Saturday 24 February 2018

Connolly pinching Labour votes by refusing to make 'empty' promises

Councillor Catherine Connolly at the Claddagh Basin in Galway West. Photo: Andrew Downes
Councillor Catherine Connolly at the Claddagh Basin in Galway West. Photo: Andrew Downes
Caroline Crawford

Caroline Crawford

At the last election, Independent candidate Catherine Connolly was just 17 votes short of taking a seat in Galway West. But a strong backlash against Labour will benefit her this time around.

The left-leaning Independent has insisted she is doing what she has always done, providing a voice for fundamental issues - public health, public housing and public transport.

"I've watched with dismay as the housing crisis and the undermining of the health service have been allowed to continue and the undermining of the health service," said Ms Connolly, a councillor for 16 years.

She is receiving significant support at the doors, especially in Galway city, and it is costing Labour.

"The perception is Labour told lies knowing well they would not be delivered on and people are mad. But they are also asking what I am promising them; my answer is nothing - I won't make promises I can't keep.

"What I'm asking is for people to fight with me for public housing and public health. I think people respect me for that," she added.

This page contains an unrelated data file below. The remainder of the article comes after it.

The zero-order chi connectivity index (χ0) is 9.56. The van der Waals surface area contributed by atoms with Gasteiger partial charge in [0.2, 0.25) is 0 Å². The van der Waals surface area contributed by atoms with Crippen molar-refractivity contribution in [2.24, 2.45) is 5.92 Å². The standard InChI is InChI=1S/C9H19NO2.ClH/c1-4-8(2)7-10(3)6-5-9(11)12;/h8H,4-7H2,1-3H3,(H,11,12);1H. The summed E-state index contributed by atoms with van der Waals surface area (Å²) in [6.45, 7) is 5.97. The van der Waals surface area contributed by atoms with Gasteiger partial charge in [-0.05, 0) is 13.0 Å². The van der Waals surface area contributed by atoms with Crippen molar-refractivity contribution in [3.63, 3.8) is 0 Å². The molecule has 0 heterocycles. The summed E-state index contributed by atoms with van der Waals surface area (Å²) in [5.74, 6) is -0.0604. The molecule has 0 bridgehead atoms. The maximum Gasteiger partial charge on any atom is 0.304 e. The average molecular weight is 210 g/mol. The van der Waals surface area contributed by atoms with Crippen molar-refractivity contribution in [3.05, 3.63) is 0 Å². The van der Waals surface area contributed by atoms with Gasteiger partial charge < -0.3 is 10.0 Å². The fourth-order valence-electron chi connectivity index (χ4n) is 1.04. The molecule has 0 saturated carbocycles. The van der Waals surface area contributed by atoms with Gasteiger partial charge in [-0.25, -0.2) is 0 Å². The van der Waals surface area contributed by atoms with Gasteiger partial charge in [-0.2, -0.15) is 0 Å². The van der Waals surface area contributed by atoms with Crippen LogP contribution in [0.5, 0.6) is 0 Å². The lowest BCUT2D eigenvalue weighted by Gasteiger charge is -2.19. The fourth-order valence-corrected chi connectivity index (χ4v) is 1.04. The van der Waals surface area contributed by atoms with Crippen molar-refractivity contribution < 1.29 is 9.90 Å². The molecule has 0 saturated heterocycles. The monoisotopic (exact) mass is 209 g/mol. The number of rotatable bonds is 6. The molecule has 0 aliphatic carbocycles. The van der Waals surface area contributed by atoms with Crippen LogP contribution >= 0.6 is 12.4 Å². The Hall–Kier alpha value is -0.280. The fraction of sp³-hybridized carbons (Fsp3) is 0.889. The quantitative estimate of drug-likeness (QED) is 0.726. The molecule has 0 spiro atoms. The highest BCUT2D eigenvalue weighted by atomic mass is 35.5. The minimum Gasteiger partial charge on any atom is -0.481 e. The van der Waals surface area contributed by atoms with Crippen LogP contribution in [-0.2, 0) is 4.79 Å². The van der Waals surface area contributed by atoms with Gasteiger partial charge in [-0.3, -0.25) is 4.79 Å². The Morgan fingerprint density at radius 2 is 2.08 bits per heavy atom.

With 19 candidates vying for five seats, this was a crowded constituency to start with. But remove one seat as a given for Éamon Ó Cuív and the race gets even tighter.

Ballinrobe moves into this constituency and sitting Fine Gael Mayo TD John O'Mahony is expected to put up a serious fight. But questions remain as to whether his loyal followers in south Mayo will be enough to get him over the line in the greater Galway constituency.

Mr O'Mahony's presence on the Galway ballot is expected to split Seán Kyne's vote, who barely held off the challenge from Ms Connolly last time around. But since then Mr Kyne has strengthened his position and looks well placed to return to the Dáil. His running mate, Fine Gael Senator Hildegarde Naughton, will be hoping to do well from transfers.

The departure of Fine Gael's Brian Walsh from politics could prove beneficial for Labour's Derek Nolan, but a backlash against the party will put the sitting TD under pressure.

Sinn Féin Senator Trevor Ó Clochartaigh is hoping to secure a seat. With a high profile across the county, he is expected to benefit from transfers from Mr Ó Cuív and Mr Nolan and could fight for the final seat.

Sitting Independent TD Noel Grealish is facing a battle from a raft of new Independents. Former FG Senator Fidelma Healy Eames is running as an independent, as is Mike Cubbard who topped the poll in the local elections.

Prediction: One Fianna Fáil, two Fine Gael, one Independent. Final seat a battle between Sinn Féin and Independents.

Irish Independent

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